Employees put organisations at risk by being too trusting

News by Danielle Correa

More than 90 percent of cyber-attacks and resulting breaches in 2016 stemmed from a spear-phishing email.

More than 90 percent of cyber-attacks and resulting breaches in 2016 stemmed from a spear-phishing email.

New research from Avecto discovered that office workers are putting organisations at risk by being too trusting of online scammers. The company polled 1000 people whose jobs require that they use the internet on a daily basis.

Nearly two-thirds (65 percent) of workers would be wary of clicking a link in an email from an unknown sender, but if that email appeared to be from a colleague, supplier or friend, over 68 percent would have no concerns about downloading content or clicking on the links.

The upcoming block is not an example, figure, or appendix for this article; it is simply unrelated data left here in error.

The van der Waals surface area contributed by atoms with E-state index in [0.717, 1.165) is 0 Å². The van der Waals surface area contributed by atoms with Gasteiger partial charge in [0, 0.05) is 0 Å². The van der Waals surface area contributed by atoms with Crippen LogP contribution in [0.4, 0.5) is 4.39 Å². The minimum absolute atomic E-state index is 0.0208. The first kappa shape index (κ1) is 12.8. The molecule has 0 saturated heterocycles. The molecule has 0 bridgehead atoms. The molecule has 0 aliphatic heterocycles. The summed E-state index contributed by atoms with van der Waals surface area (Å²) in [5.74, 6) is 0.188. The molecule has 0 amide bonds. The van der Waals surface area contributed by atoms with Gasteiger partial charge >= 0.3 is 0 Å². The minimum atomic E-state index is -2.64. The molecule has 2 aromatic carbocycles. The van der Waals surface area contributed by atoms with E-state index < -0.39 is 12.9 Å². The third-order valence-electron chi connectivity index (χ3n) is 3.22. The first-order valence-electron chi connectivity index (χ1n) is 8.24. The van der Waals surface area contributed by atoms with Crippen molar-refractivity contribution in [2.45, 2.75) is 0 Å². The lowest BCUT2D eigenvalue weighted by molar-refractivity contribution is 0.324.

Over 37 percent of workers said they take no action to check or verify the identity of people they are connecting with online.

Andrew Avanessian, VP at Avecto said, “These findings underline just how far we have to go before we can realistically eradicate these threats. User education is nowhere near where it should be and that, ultimately, is fatally undermining enterprise security. It's often said that humans are the weakest link in the security chain and organisations must act now to plug this knowledge gap.”

“As we become increasingly connected — at work, at home and intertwining the two — the opportunities and impacts of social engineering are increasing,” said Dr Jessica Barker, cyber-security consultant and sociologist.

“Threats don't just exist outside an organisation, neither are they always perpetrated by some malevolent third party, sometimes they lie a lot closer to home,” Dr Barker concluded.

Topics:
Crime & Threats

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